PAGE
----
Data Privacy vs. Data Security: What is the Core Difference?

For organizations that collect or manage data—and individuals who own it—private data and the security of that data should not be taken lightly. They are primary concerns when undertaking the process of protecting fundamentally sensitive information such as identities, finances, and health records. Without them, cybercriminals and other malicious actors would have access to staggering amounts of potentially damaging data.


However, not everyone recognizes or understands the difference between data privacy and security. As a result, the terms are often used incorrectly or confused as the same thing, which—as you will soon learn—is not the case.

Data Privacy and Security

Data privacy and security are two essential components of a successful strategy for data protection, so safeguarding information often isn’t limited to just one of the two. In fact, it shouldn’t be. The difference between them isn’t so much in their execution or results but in the underlying philosophy and goals supporting them. Specifically, it comes down to which data is being protected, how it’s being protected, from whom it’s being protected, and who is ultimately responsible for that protection.

Obviously, data security is concerned with securing sensitive data. You don’t have to be an IT expert, auditor, or security analyst to figure that one out. Where data privacy and security begin to differ is in whom or what they are protecting data from. Data security is primarily focused on preventing unauthorized access to data, via breaches or leaks, regardless of who the unauthorized party is. To achieve this, organizations use tools and technology such as firewalls, user authentication, network limitations, and internal security practices to deter such access. This also includes security technologies such as tokenization and encryption to further protect data by rendering it unreadable—which, in the instance that a breach occurs, can thwart cybercriminals from potentially exposing volumes of sensitive data.

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Data Privacy and Security in Practice

Let’s look at a hypothetical example of these concepts. When you download a mobile application on your smartphone, you’re probably prompted with a privacy agreement you must consent to before the installation begins. From there, the app might also ask for access to certain information stored on your phone, such as your contacts, location data, or photos. Once you’ve decided to grant the app these permissions, it is then responsible for securing your data and protecting the privacy of that data. Which doesn’t always happen.

Data Privacy and Security vs. Compliance

Now that you have a basic understanding of the difference between data privacy and security, let’s look at a few common regulations designed to help provide guidelines for maintaining each and how they form the data protection landscape.


The Payment Card Industry Data Security Standard is a set of rules for protecting sensitive payment card information and cardholder data. Although primarily concerned with standardizing the security controls for the processing, storage, and transmission of payment data, it also includes measures for personal information often associated with payments, such as names, addresses, and Social Security numbers. It applies to banks, merchants, third parties, and all other entities that handle cardholder data from the major payment card brands.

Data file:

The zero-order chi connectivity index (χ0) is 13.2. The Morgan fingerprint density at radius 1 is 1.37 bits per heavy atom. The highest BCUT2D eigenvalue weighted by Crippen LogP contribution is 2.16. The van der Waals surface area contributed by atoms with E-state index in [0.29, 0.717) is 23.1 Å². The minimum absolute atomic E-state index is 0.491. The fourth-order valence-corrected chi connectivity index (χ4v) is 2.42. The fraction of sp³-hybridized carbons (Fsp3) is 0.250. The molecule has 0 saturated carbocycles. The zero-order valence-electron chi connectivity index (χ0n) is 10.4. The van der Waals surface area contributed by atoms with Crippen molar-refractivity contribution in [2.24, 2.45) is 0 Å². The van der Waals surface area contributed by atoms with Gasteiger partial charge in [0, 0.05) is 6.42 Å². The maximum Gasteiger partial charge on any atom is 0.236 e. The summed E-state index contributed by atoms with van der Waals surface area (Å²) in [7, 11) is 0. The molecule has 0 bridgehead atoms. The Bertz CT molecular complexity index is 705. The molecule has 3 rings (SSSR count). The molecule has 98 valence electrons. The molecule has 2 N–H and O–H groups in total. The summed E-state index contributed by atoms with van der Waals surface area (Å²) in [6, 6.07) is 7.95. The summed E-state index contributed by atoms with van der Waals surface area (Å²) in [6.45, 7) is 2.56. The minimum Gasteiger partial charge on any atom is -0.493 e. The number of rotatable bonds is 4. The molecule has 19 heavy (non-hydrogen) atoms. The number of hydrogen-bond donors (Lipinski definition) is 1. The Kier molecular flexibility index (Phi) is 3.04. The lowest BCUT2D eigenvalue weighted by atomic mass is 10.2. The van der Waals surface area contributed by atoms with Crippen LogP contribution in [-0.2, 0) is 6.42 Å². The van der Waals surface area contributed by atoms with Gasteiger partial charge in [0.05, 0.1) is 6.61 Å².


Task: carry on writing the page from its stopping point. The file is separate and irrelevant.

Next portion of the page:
The European Union’s General Data Protection Regulation is an international standard for protecting the privacy of EU citizens. This law establishes important terms and definitions for whose data should be protected (data subjects), what types of data that entails (personal data), and how that data should be managed and secured. Any entity that collects the data of EU citizens is subject to this regulation.


The California Consumer Privacy Act is the benchmark United States law legislating how organizations are allowed to process the data of California citizens and their households. Similar to the GDPR, it documents which data is protected and details the requirements for protecting that data. All organizations that handle data from Californians must adhere to this statute.


The Health Insurance Portability and Accountability Act is concerned with protecting the sensitive health information of patients across the U.S. This regulation is particularly complex because of the vast amount and variety of health care data available—everything from a patient’s date of birth to its prescribed medication and X-rays. It also exists in both physical and digital forms that need to be protected differently, which makes securing private health information impossible to achieve with a “one size fits all” approach.

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Tokenization for Data Privacy and Security

One of the unique things about tokenization—and one of its greatest strengths—is its potential to satisfy both data privacy and security concerns. Through its ability to pseudonymize information, tokenization can act as a security failsafe to protect sensitive data in the event of a breach, rendering the data stored in the breached system unreadable. In effect, pseudonymization desensitizes data by deidentifying it and preventing it from being returned to its original, sensitive form.

Because tokenization removes sensitive data from internal systems, it can virtually eliminate the risk of data theft, making it a particularly useful tool for risk reduction and compliance in terms of both data privacy and security considerations. So even if the security systems established to protect data privacy become compromised, the privacy of that sensitive information does not.